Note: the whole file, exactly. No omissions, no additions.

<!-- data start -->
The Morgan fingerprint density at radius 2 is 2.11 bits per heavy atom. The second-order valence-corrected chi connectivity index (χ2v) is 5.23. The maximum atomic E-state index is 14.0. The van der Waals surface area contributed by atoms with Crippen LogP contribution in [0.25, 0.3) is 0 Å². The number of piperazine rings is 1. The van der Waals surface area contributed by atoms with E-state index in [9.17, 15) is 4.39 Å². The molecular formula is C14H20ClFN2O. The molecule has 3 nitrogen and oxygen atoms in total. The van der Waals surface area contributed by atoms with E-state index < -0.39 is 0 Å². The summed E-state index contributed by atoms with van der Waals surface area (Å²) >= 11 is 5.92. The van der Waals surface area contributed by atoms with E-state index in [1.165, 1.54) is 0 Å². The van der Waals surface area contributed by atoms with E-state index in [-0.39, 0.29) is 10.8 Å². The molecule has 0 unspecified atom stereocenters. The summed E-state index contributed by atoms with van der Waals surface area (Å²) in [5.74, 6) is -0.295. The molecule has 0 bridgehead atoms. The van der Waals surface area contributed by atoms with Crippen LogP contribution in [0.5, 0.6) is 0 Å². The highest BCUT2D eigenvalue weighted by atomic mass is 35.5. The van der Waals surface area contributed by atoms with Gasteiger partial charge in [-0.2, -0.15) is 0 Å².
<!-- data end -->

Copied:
The Morgan fingerprint density at radius 2 is 2.11 bits per heavy atom. The second-order valence-corrected chi connectivity index (χ2v) is 5.23. The maximum atomic E-state index is 14.0. The van der Waals surface area contributed by atoms with Crippen LogP contribution in [0.25, 0.3) is 0 Å². The number of piperazine rings is 1. The van der Waals surface area contributed by atoms with E-state index in [9.17, 15) is 4.39 Å². The molecular formula is C14H20ClFN2O. The molecule has 3 nitrogen and oxygen atoms in total. The van der Waals surface area contributed by atoms with E-state index < -0.39 is 0 Å². The summed E-state index contributed by atoms with van der Waals surface area (Å²) >= 11 is 5.92. The van der Waals surface area contributed by atoms with E-state index in [1.165, 1.54) is 0 Å². The van der Waals surface area contributed by atoms with E-state index in [-0.39, 0.29) is 10.8 Å². The molecule has 0 unspecified atom stereocenters. The summed E-state index contributed by atoms with van der Waals surface area (Å²) in [5.74, 6) is -0.295. The molecule has 0 bridgehead atoms. The van der Waals surface area contributed by atoms with Crippen LogP contribution in [0.5, 0.6) is 0 Å². The highest BCUT2D eigenvalue weighted by atomic mass is 35.5. The van der Waals surface area contributed by atoms with Gasteiger partial charge in [-0.2, -0.15) is 0 Å².